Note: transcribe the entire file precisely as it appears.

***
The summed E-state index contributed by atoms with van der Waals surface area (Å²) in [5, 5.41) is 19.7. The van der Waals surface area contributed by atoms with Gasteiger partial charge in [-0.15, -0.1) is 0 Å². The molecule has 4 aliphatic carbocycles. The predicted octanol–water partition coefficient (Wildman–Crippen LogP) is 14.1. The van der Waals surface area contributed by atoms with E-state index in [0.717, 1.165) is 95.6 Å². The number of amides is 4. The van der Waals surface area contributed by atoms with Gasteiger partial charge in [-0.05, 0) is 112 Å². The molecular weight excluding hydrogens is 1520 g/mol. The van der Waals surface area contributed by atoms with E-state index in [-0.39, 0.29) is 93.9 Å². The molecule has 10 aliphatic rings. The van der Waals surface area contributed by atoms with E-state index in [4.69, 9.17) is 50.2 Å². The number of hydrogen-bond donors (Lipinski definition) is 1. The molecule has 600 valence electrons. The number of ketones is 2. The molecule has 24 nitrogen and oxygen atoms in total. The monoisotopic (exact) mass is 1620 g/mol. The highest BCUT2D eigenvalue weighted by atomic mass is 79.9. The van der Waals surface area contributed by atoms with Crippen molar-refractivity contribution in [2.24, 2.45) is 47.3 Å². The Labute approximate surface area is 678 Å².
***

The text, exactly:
The summed E-state index contributed by atoms with van der Waals surface area (Å²) in [5, 5.41) is 19.7. The van der Waals surface area contributed by atoms with Gasteiger partial charge in [-0.15, -0.1) is 0 Å². The molecule has 4 aliphatic carbocycles. The predicted octanol–water partition coefficient (Wildman–Crippen LogP) is 14.1. The van der Waals surface area contributed by atoms with E-state index in [0.717, 1.165) is 95.6 Å². The number of amides is 4. The van der Waals surface area contributed by atoms with Gasteiger partial charge in [-0.05, 0) is 112 Å². The molecular weight excluding hydrogens is 1520 g/mol. The van der Waals surface area contributed by atoms with E-state index in [-0.39, 0.29) is 93.9 Å². The molecule has 10 aliphatic rings. The van der Waals surface area contributed by atoms with E-state index in [4.69, 9.17) is 50.2 Å². The number of hydrogen-bond donors (Lipinski definition) is 1. The molecule has 600 valence electrons. The number of ketones is 2. The molecule has 24 nitrogen and oxygen atoms in total. The monoisotopic (exact) mass is 1620 g/mol. The highest BCUT2D eigenvalue weighted by atomic mass is 79.9. The van der Waals surface area contributed by atoms with Crippen molar-refractivity contribution in [2.24, 2.45) is 47.3 Å². The Labute approximate surface area is 678 Å².